The first reaction of a visitor to Kyoto is often one of intense disappointment. Hearing that the city is Japan’s ancient capital and that it has 2,000 temples and gardens they expect something as resplendent as Bath or Venice. In fact, when you arrive at Kyoto station and step out into the street you see a drab urban landscape, as grim as you’ll find anywhere in Japan.
Voting for the People’s Choice Award took place on the first two days of the show. All the ticket holders were asked to vote for their favourite garden and were given a voting slip with their tickets. There were only two contenders for the award, Kazu Ishihara’s Japanese garden (garden B) and my English garden (garden C).
We’ve had a lot of fun with the story of the snail, which has become known as “Snailgate”. It’s a story which took up half a page in the Daily Telegraph and which had me giving a live interview on radio 5’s “Drivetime” at 1.30 in the morning (Japanese time).
At the Chelsea Flower Show you are notified of your award with a discrete card left at your garden in the early morning, which gives you the opportunity to gather your thoughts in relative privacy. There’s nothing at all private about receiving the awards at the Gardening World Cup. This is an “Oscar style” ceremony held in front of a bank of TV cameras, with no advance warning of the results.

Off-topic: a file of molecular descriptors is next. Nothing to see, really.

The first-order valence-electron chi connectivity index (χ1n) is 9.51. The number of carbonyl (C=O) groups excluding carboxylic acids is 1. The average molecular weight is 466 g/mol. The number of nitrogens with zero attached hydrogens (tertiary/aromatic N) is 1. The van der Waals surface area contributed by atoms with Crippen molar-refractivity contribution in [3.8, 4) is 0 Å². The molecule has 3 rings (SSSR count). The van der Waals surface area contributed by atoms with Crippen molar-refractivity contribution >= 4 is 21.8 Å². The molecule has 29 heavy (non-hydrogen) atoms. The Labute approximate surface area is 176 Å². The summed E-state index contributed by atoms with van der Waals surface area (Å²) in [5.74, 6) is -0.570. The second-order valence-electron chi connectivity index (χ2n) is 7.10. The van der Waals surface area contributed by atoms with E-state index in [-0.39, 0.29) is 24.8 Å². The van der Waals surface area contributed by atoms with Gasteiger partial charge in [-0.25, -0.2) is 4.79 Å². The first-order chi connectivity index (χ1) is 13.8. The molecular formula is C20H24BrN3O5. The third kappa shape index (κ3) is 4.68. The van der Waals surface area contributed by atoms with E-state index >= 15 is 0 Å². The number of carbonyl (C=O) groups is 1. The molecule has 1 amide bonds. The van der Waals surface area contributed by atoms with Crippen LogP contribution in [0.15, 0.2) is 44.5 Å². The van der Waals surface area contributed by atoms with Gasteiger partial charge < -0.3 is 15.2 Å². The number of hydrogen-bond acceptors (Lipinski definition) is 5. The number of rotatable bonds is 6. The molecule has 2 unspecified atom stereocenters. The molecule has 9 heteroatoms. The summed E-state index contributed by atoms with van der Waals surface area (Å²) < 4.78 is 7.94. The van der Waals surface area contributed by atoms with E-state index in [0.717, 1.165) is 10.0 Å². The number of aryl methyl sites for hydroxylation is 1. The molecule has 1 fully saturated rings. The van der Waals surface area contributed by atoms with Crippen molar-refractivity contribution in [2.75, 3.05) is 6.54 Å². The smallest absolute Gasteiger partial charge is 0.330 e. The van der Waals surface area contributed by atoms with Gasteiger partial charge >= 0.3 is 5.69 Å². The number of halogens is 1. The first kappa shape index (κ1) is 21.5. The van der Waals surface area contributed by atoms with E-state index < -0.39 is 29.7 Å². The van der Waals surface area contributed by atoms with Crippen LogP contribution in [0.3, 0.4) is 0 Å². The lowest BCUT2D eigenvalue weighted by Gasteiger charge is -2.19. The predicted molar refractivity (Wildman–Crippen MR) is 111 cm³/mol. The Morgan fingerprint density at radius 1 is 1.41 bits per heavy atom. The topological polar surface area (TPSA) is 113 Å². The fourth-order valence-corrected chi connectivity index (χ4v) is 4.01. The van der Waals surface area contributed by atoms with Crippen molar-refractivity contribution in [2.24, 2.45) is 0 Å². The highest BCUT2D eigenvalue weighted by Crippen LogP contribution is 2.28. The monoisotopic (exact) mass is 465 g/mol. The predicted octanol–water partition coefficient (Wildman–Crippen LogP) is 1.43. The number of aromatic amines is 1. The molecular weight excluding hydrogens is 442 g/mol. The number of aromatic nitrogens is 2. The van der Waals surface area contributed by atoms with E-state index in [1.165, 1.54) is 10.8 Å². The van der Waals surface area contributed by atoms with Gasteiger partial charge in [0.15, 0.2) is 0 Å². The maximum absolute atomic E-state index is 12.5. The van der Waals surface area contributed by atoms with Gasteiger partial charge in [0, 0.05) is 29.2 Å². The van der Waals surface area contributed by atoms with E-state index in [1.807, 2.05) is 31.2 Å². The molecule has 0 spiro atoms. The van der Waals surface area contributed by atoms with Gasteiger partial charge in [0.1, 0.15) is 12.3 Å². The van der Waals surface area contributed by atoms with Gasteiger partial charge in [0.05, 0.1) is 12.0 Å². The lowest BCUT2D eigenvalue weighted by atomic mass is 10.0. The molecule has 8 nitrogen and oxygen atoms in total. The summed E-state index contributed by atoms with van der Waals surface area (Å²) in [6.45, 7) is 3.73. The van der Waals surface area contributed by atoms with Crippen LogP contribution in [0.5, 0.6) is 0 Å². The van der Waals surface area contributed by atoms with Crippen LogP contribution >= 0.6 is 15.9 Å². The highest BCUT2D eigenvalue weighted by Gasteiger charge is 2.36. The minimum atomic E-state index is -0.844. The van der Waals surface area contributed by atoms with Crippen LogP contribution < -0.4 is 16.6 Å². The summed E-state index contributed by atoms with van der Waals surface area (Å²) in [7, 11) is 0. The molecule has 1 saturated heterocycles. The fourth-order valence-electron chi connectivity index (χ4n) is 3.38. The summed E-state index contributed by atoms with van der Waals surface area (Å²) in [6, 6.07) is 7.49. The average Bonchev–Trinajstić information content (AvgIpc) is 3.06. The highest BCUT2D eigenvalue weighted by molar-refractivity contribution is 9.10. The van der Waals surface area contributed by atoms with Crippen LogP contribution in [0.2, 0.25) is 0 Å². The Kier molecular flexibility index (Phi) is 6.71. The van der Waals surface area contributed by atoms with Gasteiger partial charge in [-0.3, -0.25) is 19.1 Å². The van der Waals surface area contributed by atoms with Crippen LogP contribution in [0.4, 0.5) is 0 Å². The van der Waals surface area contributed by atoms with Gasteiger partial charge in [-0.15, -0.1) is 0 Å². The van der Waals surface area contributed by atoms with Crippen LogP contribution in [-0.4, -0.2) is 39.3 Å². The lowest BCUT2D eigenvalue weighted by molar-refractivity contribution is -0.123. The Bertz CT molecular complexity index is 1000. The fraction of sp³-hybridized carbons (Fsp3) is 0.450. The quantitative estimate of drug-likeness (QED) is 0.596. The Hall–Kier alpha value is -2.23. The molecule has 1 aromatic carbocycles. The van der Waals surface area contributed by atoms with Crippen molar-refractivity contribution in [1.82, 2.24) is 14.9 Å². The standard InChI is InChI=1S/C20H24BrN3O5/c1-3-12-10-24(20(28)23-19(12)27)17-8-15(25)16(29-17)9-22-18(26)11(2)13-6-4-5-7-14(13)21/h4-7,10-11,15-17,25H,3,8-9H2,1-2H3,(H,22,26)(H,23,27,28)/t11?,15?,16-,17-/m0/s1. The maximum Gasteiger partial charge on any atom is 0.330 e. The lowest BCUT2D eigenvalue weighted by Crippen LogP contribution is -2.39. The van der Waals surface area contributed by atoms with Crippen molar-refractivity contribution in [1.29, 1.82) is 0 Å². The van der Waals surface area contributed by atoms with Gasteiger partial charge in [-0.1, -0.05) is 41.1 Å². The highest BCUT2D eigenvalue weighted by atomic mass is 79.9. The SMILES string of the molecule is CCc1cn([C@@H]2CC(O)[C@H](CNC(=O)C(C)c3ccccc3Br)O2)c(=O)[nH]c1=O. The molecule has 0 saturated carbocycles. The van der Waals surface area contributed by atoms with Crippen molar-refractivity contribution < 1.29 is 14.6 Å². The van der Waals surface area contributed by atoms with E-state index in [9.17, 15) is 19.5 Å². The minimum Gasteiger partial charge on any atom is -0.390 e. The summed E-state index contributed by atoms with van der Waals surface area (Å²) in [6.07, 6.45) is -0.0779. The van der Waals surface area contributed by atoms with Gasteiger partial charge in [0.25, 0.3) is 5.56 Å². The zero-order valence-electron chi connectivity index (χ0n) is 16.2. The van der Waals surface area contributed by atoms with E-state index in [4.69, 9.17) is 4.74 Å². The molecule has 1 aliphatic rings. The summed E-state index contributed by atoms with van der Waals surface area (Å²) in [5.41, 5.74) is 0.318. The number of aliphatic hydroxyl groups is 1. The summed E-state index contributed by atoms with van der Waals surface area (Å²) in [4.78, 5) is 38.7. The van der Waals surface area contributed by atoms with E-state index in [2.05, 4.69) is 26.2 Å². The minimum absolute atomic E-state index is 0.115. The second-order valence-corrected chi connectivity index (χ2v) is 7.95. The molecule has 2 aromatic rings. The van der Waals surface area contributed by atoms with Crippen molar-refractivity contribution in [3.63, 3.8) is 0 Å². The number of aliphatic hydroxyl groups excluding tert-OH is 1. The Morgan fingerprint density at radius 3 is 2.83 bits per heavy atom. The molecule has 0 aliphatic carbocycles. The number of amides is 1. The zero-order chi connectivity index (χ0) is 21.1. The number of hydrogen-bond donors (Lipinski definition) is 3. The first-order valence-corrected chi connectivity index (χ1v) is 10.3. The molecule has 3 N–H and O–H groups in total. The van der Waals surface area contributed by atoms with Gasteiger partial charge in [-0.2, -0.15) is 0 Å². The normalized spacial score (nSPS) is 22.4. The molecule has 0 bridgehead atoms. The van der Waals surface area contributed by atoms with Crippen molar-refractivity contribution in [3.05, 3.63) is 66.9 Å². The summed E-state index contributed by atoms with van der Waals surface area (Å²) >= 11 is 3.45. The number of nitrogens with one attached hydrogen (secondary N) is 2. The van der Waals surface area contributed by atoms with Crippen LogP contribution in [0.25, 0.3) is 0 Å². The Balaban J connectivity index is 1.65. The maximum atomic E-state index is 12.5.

This year, England handed their crown to Australia and, as with many a test match, the result was weather dependent.
It has been fascinating talking to the other designers as we all strive to finish our gardens in time for judging day. They seem to inhabit a different world from me with their talk of ‘harmony’, ‘balance’ and ‘an appreciation of spatial awareness’. I’m just looking to create something which the visitors think is beautiful and which tells a story to which they can relate.
The last time I came to Japan it was raw chicken and raw horsemeat. This time it was turtle and black tripe. I’ve had many disgusting things for dinner in Japan, but these two took the biscuit. I tried the black tripe at a “Japanese barbeque”, where you cook the food yourself on a grill which is set in the middle of the table. It’s the Japanese take on a Korean tradition.
As the Japanese are well known for being the healthiest and longest living people in the world it surprising to find how popular and socially acceptable smoking is in Japan. It’s also surprising to find that smoking outdoors is not allowed there. But smoking indoors is. So here at the Hotel Europe, where we are staying for the Gardening World Cup, you can’t smoke on the hotel terrace, but you can in the hotel lounge.
The idea of Slow Life is to take the principles of Slow Food, which are “good, clean and fair”, and extend them to life in general.
Here in the Lake District, the air is clean, the pace is slow and the atmosphere is calm. If we don’t grow food ourselves, we can buy it in friendly small shops, where you know the quality is going to be the best.
This blog is a celebration of the Slow Life, with forays into the world of design, music, the arts, gardens, and my particular weakness, Japan.